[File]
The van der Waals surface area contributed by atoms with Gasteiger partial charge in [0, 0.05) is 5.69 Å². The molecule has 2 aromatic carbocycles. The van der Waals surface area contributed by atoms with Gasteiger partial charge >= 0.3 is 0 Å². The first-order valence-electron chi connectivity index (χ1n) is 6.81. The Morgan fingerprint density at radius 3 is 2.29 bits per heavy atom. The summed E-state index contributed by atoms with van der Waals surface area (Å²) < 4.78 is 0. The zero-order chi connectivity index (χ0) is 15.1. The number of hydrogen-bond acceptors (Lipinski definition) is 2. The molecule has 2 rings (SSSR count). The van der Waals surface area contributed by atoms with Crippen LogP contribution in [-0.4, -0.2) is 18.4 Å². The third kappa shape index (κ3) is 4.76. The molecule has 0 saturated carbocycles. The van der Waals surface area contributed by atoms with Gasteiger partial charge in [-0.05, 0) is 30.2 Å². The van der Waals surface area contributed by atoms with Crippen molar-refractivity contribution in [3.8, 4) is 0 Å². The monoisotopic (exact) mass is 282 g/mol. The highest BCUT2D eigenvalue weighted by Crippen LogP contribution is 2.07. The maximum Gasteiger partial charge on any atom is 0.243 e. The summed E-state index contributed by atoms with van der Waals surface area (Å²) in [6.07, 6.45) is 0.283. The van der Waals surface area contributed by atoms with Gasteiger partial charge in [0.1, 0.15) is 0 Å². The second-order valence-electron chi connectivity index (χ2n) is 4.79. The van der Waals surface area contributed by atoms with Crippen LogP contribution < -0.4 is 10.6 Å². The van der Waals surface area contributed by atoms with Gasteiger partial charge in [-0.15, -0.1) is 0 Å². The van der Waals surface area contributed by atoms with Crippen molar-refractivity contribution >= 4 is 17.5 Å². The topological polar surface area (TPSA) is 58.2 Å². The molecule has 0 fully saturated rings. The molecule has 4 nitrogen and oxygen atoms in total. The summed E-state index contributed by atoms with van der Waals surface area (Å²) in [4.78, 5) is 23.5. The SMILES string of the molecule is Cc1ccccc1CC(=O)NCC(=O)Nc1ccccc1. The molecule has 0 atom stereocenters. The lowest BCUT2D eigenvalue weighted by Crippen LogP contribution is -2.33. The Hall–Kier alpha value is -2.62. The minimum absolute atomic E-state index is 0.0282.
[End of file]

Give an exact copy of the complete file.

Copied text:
The van der Waals surface area contributed by atoms with Gasteiger partial charge in [0, 0.05) is 5.69 Å². The molecule has 2 aromatic carbocycles. The van der Waals surface area contributed by atoms with Gasteiger partial charge >= 0.3 is 0 Å². The first-order valence-electron chi connectivity index (χ1n) is 6.81. The Morgan fingerprint density at radius 3 is 2.29 bits per heavy atom. The summed E-state index contributed by atoms with van der Waals surface area (Å²) < 4.78 is 0. The zero-order chi connectivity index (χ0) is 15.1. The number of hydrogen-bond acceptors (Lipinski definition) is 2. The molecule has 2 rings (SSSR count). The van der Waals surface area contributed by atoms with Crippen LogP contribution in [-0.4, -0.2) is 18.4 Å². The third kappa shape index (κ3) is 4.76. The molecule has 0 saturated carbocycles. The van der Waals surface area contributed by atoms with Gasteiger partial charge in [-0.05, 0) is 30.2 Å². The van der Waals surface area contributed by atoms with Crippen molar-refractivity contribution in [3.8, 4) is 0 Å². The monoisotopic (exact) mass is 282 g/mol. The highest BCUT2D eigenvalue weighted by Crippen LogP contribution is 2.07. The maximum Gasteiger partial charge on any atom is 0.243 e. The summed E-state index contributed by atoms with van der Waals surface area (Å²) in [6.07, 6.45) is 0.283. The van der Waals surface area contributed by atoms with Gasteiger partial charge in [0.1, 0.15) is 0 Å². The second-order valence-electron chi connectivity index (χ2n) is 4.79. The van der Waals surface area contributed by atoms with Crippen LogP contribution < -0.4 is 10.6 Å². The van der Waals surface area contributed by atoms with Gasteiger partial charge in [-0.15, -0.1) is 0 Å². The van der Waals surface area contributed by atoms with Crippen molar-refractivity contribution >= 4 is 17.5 Å². The topological polar surface area (TPSA) is 58.2 Å². The molecule has 0 fully saturated rings. The molecule has 4 nitrogen and oxygen atoms in total. The summed E-state index contributed by atoms with van der Waals surface area (Å²) in [4.78, 5) is 23.5. The SMILES string of the molecule is Cc1ccccc1CC(=O)NCC(=O)Nc1ccccc1. The molecule has 0 atom stereocenters. The lowest BCUT2D eigenvalue weighted by Crippen LogP contribution is -2.33. The Hall–Kier alpha value is -2.62. The minimum absolute atomic E-state index is 0.0282.